Part A—Sunday, 6:00ish p.m.
Parts of Ohio are feeling the remnant winds of Hurricane Ike. While the actual storm went north and dumped record rain in other states, we've got a bit of wind. The national weather service is predicting gusts up to 70 miles per hour.
I am sitting on the enclosed porch with the doors open so I can hear it all even though it’s humid and feels like somewhere in the upper 80s outside. That’s hardly the efficient way to keep a house cool, but it certainly is the more interesting way to listen to a wind storm.
It sounds a little like the waves of Lake Michigan. I grew up on it and loved sitting on the beach and watching the water crash into the sand. On an average day, the waves were close to two feet high, and on a blustery or stormy day, they could reach six feet and higher.
Those were the days you didn’t go to the beach, but you sure wanted to. I remember being a college student in Chicago, and on a particularly stormy night, news reporters were warning everyone to stay away from the lake shore because the waves were dangerously high and could easily sweep someone out if they were standing too close. I wanted so badly to walk the six or so blocks to see the waves, but no one would go with me, and it was dark and a little creepy outside. As much as I relish weather drama, I passed on that one.
In the heat of the summer when the cicadas are in the trees—my parents and grandparents called them “July flies”—the bugs start rattling in a kind of wave like that sometimes never-ending spectacle that happens in sports stadiums. A bunch in a tree to the left will start out, and the bunch in the next tree will join them, and before the neighborhood is played out, you have heard from every nasty insect capable of making noise.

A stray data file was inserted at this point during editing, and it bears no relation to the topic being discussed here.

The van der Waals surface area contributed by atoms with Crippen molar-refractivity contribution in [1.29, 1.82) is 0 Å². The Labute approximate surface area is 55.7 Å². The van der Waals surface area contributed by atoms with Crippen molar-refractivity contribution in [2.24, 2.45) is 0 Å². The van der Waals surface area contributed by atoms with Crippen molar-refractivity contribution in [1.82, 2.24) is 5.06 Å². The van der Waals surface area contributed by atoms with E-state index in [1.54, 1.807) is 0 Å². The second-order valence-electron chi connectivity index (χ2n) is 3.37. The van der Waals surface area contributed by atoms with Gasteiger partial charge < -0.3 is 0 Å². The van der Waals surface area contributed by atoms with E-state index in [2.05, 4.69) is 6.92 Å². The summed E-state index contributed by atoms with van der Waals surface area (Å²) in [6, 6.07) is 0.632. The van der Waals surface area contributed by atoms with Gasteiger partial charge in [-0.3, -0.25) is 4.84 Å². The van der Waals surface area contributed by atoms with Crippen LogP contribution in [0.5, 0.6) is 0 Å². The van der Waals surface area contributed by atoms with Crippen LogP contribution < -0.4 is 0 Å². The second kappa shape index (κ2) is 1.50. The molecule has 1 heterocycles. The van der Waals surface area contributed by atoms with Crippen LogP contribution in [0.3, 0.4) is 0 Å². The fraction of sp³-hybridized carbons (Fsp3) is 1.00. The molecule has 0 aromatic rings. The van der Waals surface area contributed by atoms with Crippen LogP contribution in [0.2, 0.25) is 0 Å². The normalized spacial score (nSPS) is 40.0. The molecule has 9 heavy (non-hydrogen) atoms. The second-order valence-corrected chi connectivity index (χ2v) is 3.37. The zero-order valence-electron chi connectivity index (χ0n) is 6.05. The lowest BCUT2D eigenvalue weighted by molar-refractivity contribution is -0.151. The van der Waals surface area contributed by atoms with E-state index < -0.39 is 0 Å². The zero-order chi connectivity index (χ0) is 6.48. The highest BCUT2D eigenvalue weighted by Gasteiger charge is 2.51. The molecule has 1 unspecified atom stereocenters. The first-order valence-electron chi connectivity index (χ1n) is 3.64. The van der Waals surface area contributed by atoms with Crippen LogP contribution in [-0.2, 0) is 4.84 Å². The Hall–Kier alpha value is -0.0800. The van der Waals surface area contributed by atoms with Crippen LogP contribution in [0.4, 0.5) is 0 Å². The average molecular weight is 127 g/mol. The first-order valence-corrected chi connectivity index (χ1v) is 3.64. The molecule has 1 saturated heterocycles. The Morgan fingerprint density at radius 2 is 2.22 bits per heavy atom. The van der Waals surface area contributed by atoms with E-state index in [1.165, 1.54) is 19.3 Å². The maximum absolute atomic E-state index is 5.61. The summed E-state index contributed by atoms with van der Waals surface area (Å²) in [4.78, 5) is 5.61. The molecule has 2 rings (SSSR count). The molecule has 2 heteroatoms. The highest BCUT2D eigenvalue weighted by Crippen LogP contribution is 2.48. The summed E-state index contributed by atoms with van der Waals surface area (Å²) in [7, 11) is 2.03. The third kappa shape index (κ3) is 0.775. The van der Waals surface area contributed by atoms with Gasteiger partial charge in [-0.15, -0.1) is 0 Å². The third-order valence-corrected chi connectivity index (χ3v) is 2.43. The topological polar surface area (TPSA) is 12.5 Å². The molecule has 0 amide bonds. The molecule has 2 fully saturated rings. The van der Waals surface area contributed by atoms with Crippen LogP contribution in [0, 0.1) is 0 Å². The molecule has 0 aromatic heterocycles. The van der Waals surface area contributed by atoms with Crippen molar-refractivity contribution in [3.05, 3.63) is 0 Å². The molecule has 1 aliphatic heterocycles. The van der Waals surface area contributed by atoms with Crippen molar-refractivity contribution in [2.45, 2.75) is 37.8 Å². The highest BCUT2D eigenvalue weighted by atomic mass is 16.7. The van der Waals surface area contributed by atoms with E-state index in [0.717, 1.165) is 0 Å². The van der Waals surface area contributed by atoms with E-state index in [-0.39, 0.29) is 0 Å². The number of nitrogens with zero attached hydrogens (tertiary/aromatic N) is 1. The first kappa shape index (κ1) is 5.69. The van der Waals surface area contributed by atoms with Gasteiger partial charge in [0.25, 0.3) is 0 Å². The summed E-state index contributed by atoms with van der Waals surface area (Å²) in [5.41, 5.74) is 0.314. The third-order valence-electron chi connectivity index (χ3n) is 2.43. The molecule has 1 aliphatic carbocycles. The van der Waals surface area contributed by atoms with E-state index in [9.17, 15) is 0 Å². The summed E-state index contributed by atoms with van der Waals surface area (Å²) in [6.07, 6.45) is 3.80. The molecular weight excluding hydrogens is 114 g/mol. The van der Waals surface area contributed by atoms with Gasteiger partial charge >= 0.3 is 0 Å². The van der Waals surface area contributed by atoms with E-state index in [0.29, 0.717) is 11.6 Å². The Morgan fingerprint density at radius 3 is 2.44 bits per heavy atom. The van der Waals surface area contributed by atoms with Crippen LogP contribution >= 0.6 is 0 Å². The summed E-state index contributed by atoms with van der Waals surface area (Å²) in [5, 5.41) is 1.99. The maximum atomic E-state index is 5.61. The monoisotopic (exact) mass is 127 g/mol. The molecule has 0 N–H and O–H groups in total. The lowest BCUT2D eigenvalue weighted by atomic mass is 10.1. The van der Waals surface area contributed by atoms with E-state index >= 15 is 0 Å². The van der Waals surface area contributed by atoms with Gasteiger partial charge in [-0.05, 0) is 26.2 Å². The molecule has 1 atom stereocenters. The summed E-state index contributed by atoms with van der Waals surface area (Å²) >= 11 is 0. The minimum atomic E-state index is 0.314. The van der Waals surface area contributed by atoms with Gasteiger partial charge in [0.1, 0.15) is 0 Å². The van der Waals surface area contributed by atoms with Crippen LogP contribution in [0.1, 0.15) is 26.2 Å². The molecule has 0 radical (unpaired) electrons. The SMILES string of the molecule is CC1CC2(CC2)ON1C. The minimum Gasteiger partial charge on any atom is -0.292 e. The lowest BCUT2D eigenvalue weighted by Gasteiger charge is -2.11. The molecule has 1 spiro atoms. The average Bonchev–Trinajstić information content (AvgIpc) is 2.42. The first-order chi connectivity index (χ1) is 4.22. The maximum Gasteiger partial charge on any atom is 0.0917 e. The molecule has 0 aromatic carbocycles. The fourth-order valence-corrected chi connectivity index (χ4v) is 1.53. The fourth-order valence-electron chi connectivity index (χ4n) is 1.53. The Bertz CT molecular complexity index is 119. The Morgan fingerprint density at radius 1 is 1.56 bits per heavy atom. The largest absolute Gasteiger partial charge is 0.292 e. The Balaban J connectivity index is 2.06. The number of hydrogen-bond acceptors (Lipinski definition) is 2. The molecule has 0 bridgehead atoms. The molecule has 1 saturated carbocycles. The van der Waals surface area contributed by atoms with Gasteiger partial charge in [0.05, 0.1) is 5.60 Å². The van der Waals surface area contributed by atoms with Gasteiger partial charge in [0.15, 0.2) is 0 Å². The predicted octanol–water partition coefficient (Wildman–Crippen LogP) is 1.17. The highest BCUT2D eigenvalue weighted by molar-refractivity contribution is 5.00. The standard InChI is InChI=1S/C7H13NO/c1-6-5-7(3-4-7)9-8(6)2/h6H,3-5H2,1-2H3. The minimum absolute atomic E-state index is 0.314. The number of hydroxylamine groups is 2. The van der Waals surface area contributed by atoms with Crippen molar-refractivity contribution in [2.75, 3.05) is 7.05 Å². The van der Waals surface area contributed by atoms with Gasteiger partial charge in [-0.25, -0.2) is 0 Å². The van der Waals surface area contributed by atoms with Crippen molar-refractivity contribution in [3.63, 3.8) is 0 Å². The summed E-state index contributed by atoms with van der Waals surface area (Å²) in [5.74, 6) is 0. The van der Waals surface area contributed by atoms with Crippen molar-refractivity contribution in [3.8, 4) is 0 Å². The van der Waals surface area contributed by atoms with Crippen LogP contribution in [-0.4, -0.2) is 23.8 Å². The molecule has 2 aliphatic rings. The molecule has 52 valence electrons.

This wind is the same. It starts out from my left or possibly my right, I cant really tell, and moves through all of these old trees until it hits a clearing and has nothing left to shake or disturb. If you close your eyes, it’s not unlike the sound of the waves gliding over the sandbar and hitting the beaches of Lake Michigan.
If it weren’t for the sirens wailing in town and the wind howling through the chimney behind me, I could almost convince myself I am eight years old and digging my toes into the sand with a popsicle in one hand and a plastic shovel in the other. What’s left of Hurricane Ike can’t carry me away to drown in stormy water, but it has proved strong enough to carry me away to those summer days on Johnson’s Beach. That’s not an effect the national weather service had predicted with their warnings. 70% chance of reminiscing.
Part B—Sunday, 7:30ish p.m.
I wrote the first part of this post using Microsoft Word because we lost cable and Internet, and the wind speed was nothing but interesting. That’s where I ended with the bit about the beach.
Now we have lost all power, so I’m working on battery backup on my trusty mactop. The wind speed is still interesting, but it’s also powerful enough to down trees and break patio umbrellas. I have closed the porch door and moved inside for safe keeping.